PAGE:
Does an Effective Workout Equate to Sore Muscles?

While muscle damage is a contributing factor to muscle growth, there becomes a point when it is counterproductive and the risk outweighs the benefit.

Stepping on the scale. Assessing how your clothes fit. Feeling more energized. Feeling sore.

There are countless ways to evaluate whether your fitness program is making an impact. In an attempt to measure the effectiveness of your workouts, you may even rely on these methods to determine your success. Many people proudly exclaim they nearly vomited after a brutal workout or they were so sore they could barely get up from the toilet. But does an effective workout really equate to sore muscles?

Let’s go back to basics and discuss what exactly brings about those aching quads and tight hamstrings. Muscle soreness that generally occurs approximately 48 hours postworkout is referred to as delayed onset muscle soreness, or DOMs for short. It’s the result of muscle damage, microscopic tears in the tissue that occurs during exercise. And while muscle damage is a contributing factor to muscle growth, there comes a point when it is counterproductive and the risk outweighs the benefit.

Now that you understand what causes muscle soreness, you’re probably wondering how to eliminate it. By incorporating the following tips, you can make the most of your recovery time — returning to your workouts well-rested, stronger and no longer sore.

Shop the Farmers Market

Whether you head to the farmers market on Saturday or swing by the grocery store after work on a Tuesday, you’ll want to stock up on certain foods that have been shown to aid recovery. Berries are rich in antioxidants that can help reduce inflammation while preventing free-radical damage to our cells. Broccoli is also high in antioxidants and is high in vitamin C and phytonutrients, which may lower your risk of cancer. Carbs are crucial after your workouts because they promote insulin production, which drives muscle building. Potatoes are quick-digesting carb sources that will produce more insulin while refueling your energy stores.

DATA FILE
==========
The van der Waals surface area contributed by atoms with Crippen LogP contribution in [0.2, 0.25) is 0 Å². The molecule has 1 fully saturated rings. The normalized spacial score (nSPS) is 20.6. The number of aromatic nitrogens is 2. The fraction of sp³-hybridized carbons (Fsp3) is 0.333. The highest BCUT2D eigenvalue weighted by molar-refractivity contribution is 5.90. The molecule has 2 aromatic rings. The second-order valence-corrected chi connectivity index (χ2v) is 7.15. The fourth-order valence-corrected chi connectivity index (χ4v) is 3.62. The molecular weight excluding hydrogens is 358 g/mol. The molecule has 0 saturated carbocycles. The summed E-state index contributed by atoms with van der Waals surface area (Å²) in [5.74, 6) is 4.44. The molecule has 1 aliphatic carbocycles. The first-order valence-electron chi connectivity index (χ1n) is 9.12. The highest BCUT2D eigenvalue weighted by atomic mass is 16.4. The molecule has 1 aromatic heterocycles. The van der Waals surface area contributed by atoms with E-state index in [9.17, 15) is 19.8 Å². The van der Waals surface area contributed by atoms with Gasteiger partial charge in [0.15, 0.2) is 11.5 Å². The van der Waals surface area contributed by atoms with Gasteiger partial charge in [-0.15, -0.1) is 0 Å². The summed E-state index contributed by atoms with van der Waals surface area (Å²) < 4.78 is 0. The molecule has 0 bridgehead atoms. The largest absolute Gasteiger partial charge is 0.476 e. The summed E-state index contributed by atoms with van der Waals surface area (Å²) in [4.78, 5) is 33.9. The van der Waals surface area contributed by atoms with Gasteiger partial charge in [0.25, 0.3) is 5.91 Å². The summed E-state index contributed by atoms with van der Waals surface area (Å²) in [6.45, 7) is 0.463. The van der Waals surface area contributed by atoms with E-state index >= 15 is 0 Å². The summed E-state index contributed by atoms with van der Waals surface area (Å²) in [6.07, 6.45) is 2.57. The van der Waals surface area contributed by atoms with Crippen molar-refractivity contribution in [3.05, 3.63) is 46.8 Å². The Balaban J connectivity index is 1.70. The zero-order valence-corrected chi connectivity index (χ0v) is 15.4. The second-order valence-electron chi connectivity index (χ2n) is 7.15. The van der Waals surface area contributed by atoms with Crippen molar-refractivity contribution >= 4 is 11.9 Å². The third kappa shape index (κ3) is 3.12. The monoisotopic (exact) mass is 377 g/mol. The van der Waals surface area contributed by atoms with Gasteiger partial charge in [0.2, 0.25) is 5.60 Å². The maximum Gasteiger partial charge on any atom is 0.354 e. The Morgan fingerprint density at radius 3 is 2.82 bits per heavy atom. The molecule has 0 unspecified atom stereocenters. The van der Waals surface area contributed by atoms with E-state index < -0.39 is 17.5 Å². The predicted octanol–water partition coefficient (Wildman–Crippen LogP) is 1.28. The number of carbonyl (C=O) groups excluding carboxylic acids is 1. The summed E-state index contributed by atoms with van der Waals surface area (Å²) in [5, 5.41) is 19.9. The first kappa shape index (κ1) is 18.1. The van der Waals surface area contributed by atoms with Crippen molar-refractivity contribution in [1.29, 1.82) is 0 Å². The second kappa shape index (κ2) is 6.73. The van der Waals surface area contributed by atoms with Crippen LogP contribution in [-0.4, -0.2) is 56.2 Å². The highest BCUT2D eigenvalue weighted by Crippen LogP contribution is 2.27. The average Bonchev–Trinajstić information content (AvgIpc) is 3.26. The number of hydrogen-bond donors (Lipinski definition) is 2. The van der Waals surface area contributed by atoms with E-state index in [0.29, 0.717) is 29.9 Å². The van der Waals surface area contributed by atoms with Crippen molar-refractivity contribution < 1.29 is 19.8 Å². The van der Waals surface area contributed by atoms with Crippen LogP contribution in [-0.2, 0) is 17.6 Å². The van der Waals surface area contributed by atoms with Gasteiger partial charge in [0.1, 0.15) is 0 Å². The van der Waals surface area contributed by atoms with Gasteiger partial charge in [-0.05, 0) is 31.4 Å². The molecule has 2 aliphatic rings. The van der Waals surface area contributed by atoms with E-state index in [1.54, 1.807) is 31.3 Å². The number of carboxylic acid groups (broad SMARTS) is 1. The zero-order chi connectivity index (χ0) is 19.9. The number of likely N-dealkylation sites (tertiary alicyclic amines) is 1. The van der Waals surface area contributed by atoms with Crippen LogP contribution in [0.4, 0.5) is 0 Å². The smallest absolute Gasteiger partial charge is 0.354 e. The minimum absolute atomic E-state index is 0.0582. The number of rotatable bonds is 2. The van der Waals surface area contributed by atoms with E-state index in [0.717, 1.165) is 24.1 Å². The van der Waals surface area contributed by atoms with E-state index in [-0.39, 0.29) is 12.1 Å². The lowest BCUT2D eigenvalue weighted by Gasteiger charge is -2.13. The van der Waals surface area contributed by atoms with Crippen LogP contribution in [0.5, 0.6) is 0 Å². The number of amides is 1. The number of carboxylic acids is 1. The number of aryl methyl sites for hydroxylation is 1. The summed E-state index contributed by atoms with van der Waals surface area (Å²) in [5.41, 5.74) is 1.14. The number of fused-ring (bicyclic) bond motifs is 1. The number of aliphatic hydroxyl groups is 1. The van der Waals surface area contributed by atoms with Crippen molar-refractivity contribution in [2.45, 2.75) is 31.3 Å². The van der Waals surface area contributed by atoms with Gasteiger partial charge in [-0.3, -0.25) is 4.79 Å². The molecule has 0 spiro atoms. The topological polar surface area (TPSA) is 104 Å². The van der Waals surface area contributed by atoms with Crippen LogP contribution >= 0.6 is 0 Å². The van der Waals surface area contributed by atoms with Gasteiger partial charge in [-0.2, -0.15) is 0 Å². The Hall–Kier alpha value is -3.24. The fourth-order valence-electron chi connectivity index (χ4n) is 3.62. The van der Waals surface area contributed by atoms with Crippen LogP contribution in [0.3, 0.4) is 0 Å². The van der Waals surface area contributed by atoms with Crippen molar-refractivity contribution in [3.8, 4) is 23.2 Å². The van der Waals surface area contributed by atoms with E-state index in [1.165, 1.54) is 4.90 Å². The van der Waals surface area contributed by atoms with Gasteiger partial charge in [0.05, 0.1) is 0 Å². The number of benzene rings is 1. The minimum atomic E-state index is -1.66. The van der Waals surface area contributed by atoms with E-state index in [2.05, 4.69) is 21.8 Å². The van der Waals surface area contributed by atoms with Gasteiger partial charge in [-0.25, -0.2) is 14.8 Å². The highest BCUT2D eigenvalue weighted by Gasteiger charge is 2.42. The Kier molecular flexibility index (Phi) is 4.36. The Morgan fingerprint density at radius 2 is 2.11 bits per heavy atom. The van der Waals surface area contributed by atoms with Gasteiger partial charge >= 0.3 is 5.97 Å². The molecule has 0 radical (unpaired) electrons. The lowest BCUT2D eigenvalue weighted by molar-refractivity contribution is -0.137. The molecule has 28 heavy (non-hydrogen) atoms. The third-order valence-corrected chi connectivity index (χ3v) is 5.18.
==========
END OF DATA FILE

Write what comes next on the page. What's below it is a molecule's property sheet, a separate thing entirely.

Sleep Deep

“Get more sleep!” These days, we’re seeing this headline appear more often — in email newsletters, on social media and from our significant other when we nearly collapse at 5 p.m. at the end of every week. It’s not enough to get to bed early if your sleep is restless and intermittent. During the deep stages of sleep, your pituitary gland releases human growth hormone, stimulating tissue growth and repair. To increase the quality of deep sleep, consider using an eye mask and ear plugs.

Sip Your EAAs

To make the most of your recovery, consider supplementing with essential amino acids, such as those found in REAAL. The nine EAAs (essential amino acids) are considered “essential” because the body cannot produce them on its own. The only way to get them is through food and supplementation. REAAL is a patented EAA technology based on 40 years of research and 24 human clinical trials. It includes compositions and ratios of the nine essential amino acids discovered to be most effective at facilitating muscle growth and restoration.

Move Your Body

When you’re sore, the last thing you probably feel like doing is working out. It can’t possibly be a good idea to recover from a workout by working out more, right? Contrary to popular belief, doing some sort of light activity such as walking, swimming or cycling will increase blood flow to the muscles, bringing nutrients and oxygen to aid recovery. Avoid repeating the exercises that made you sore in the first place.